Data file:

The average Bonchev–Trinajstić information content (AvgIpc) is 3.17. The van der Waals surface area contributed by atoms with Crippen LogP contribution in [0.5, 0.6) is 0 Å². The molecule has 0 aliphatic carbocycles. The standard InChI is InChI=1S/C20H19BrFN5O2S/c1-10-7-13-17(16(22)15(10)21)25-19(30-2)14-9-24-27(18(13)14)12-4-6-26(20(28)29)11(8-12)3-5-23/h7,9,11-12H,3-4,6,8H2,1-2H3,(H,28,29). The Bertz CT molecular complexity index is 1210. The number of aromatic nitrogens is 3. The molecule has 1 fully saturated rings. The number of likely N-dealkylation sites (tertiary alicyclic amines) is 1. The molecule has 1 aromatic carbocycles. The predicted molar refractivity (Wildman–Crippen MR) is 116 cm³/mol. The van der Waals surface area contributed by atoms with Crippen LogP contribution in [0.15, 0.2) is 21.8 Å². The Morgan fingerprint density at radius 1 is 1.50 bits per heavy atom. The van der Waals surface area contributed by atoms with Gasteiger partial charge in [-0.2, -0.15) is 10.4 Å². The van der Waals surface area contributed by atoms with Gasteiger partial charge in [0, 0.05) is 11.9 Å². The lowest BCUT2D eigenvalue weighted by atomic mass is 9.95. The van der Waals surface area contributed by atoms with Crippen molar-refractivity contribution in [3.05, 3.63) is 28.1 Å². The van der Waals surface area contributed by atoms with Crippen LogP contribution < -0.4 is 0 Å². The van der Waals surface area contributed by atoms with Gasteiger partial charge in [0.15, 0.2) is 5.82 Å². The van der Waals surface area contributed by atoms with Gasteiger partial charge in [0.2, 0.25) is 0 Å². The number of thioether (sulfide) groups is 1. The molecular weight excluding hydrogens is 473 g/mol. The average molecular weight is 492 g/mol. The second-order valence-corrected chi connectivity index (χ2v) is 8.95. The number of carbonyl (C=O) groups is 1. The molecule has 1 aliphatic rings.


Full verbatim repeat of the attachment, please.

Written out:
The average Bonchev–Trinajstić information content (AvgIpc) is 3.17. The van der Waals surface area contributed by atoms with Crippen LogP contribution in [0.5, 0.6) is 0 Å². The molecule has 0 aliphatic carbocycles. The standard InChI is InChI=1S/C20H19BrFN5O2S/c1-10-7-13-17(16(22)15(10)21)25-19(30-2)14-9-24-27(18(13)14)12-4-6-26(20(28)29)11(8-12)3-5-23/h7,9,11-12H,3-4,6,8H2,1-2H3,(H,28,29). The Bertz CT molecular complexity index is 1210. The number of aromatic nitrogens is 3. The molecule has 1 fully saturated rings. The number of likely N-dealkylation sites (tertiary alicyclic amines) is 1. The molecule has 1 aromatic carbocycles. The predicted molar refractivity (Wildman–Crippen MR) is 116 cm³/mol. The van der Waals surface area contributed by atoms with Crippen LogP contribution in [0.15, 0.2) is 21.8 Å². The Morgan fingerprint density at radius 1 is 1.50 bits per heavy atom. The van der Waals surface area contributed by atoms with Gasteiger partial charge in [-0.2, -0.15) is 10.4 Å². The van der Waals surface area contributed by atoms with Gasteiger partial charge in [0, 0.05) is 11.9 Å². The lowest BCUT2D eigenvalue weighted by atomic mass is 9.95. The van der Waals surface area contributed by atoms with Crippen molar-refractivity contribution in [3.05, 3.63) is 28.1 Å². The van der Waals surface area contributed by atoms with Crippen LogP contribution < -0.4 is 0 Å². The van der Waals surface area contributed by atoms with Gasteiger partial charge in [0.15, 0.2) is 5.82 Å². The van der Waals surface area contributed by atoms with Gasteiger partial charge in [0.2, 0.25) is 0 Å². The number of thioether (sulfide) groups is 1. The molecular weight excluding hydrogens is 473 g/mol. The average molecular weight is 492 g/mol. The second-order valence-corrected chi connectivity index (χ2v) is 8.95. The number of carbonyl (C=O) groups is 1. The molecule has 1 aliphatic rings.